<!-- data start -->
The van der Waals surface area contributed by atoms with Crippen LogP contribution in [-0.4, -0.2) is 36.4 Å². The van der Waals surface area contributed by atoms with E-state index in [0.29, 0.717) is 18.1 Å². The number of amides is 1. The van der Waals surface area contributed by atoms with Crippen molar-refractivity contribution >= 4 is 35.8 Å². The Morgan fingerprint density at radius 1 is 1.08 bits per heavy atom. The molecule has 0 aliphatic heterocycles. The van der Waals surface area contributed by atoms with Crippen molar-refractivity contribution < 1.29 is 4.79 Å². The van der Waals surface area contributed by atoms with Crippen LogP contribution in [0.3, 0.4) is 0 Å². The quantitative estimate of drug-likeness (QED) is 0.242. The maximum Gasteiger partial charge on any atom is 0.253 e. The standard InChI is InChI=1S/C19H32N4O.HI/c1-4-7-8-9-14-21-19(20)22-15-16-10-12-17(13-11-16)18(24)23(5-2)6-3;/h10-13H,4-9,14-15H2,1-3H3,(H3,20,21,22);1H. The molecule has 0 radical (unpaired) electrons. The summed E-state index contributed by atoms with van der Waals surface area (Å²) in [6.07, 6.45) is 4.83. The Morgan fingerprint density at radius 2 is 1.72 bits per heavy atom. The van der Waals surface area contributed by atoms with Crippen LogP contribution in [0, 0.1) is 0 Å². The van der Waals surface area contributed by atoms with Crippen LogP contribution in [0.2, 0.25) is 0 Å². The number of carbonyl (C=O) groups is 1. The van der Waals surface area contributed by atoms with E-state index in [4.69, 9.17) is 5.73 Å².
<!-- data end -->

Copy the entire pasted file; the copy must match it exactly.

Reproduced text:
The van der Waals surface area contributed by atoms with Crippen LogP contribution in [-0.4, -0.2) is 36.4 Å². The van der Waals surface area contributed by atoms with E-state index in [0.29, 0.717) is 18.1 Å². The number of amides is 1. The van der Waals surface area contributed by atoms with Crippen molar-refractivity contribution >= 4 is 35.8 Å². The Morgan fingerprint density at radius 1 is 1.08 bits per heavy atom. The molecule has 0 aliphatic heterocycles. The van der Waals surface area contributed by atoms with Crippen molar-refractivity contribution < 1.29 is 4.79 Å². The van der Waals surface area contributed by atoms with Crippen LogP contribution in [0.3, 0.4) is 0 Å². The quantitative estimate of drug-likeness (QED) is 0.242. The maximum Gasteiger partial charge on any atom is 0.253 e. The standard InChI is InChI=1S/C19H32N4O.HI/c1-4-7-8-9-14-21-19(20)22-15-16-10-12-17(13-11-16)18(24)23(5-2)6-3;/h10-13H,4-9,14-15H2,1-3H3,(H3,20,21,22);1H. The molecule has 0 radical (unpaired) electrons. The summed E-state index contributed by atoms with van der Waals surface area (Å²) in [6.07, 6.45) is 4.83. The Morgan fingerprint density at radius 2 is 1.72 bits per heavy atom. The van der Waals surface area contributed by atoms with Crippen LogP contribution in [0, 0.1) is 0 Å². The van der Waals surface area contributed by atoms with Crippen LogP contribution in [0.2, 0.25) is 0 Å². The number of carbonyl (C=O) groups is 1. The van der Waals surface area contributed by atoms with E-state index in [4.69, 9.17) is 5.73 Å².